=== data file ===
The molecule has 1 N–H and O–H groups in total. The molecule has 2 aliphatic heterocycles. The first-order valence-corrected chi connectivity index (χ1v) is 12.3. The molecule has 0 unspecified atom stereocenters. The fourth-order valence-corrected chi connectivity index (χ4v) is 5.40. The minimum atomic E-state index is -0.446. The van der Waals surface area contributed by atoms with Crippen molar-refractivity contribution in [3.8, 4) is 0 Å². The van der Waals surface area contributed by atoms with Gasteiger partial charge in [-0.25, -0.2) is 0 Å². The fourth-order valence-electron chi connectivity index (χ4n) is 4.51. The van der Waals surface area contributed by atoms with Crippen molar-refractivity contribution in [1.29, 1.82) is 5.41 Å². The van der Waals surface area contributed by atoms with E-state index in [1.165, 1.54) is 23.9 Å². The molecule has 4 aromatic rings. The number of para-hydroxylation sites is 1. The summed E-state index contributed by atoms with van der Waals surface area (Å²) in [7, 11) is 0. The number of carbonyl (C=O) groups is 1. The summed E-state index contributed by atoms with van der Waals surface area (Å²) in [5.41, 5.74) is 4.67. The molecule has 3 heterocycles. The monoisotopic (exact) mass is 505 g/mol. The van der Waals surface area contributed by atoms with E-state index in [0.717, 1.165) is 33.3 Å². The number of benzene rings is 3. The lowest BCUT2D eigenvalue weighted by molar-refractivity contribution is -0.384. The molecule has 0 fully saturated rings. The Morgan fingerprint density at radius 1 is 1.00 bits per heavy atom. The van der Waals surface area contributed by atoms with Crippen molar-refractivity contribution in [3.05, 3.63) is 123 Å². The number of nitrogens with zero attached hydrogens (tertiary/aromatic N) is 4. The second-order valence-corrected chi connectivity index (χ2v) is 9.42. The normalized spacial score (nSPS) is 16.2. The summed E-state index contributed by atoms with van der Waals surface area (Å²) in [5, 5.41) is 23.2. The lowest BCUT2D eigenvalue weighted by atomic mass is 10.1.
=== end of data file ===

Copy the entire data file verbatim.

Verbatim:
The molecule has 1 N–H and O–H groups in total. The molecule has 2 aliphatic heterocycles. The first-order valence-corrected chi connectivity index (χ1v) is 12.3. The molecule has 0 unspecified atom stereocenters. The fourth-order valence-corrected chi connectivity index (χ4v) is 5.40. The minimum atomic E-state index is -0.446. The van der Waals surface area contributed by atoms with Crippen molar-refractivity contribution in [3.8, 4) is 0 Å². The van der Waals surface area contributed by atoms with Gasteiger partial charge in [-0.25, -0.2) is 0 Å². The fourth-order valence-electron chi connectivity index (χ4n) is 4.51. The van der Waals surface area contributed by atoms with Crippen molar-refractivity contribution in [1.29, 1.82) is 5.41 Å². The van der Waals surface area contributed by atoms with E-state index in [1.165, 1.54) is 23.9 Å². The molecule has 4 aromatic rings. The number of para-hydroxylation sites is 1. The summed E-state index contributed by atoms with van der Waals surface area (Å²) in [7, 11) is 0. The number of carbonyl (C=O) groups is 1. The summed E-state index contributed by atoms with van der Waals surface area (Å²) in [5.41, 5.74) is 4.67. The molecule has 3 heterocycles. The monoisotopic (exact) mass is 505 g/mol. The van der Waals surface area contributed by atoms with E-state index in [0.717, 1.165) is 33.3 Å². The number of benzene rings is 3. The lowest BCUT2D eigenvalue weighted by molar-refractivity contribution is -0.384. The molecule has 0 fully saturated rings. The Morgan fingerprint density at radius 1 is 1.00 bits per heavy atom. The van der Waals surface area contributed by atoms with Crippen molar-refractivity contribution in [3.05, 3.63) is 123 Å². The number of nitrogens with zero attached hydrogens (tertiary/aromatic N) is 4. The second-order valence-corrected chi connectivity index (χ2v) is 9.42. The normalized spacial score (nSPS) is 16.2. The summed E-state index contributed by atoms with van der Waals surface area (Å²) in [5, 5.41) is 23.2. The lowest BCUT2D eigenvalue weighted by atomic mass is 10.1.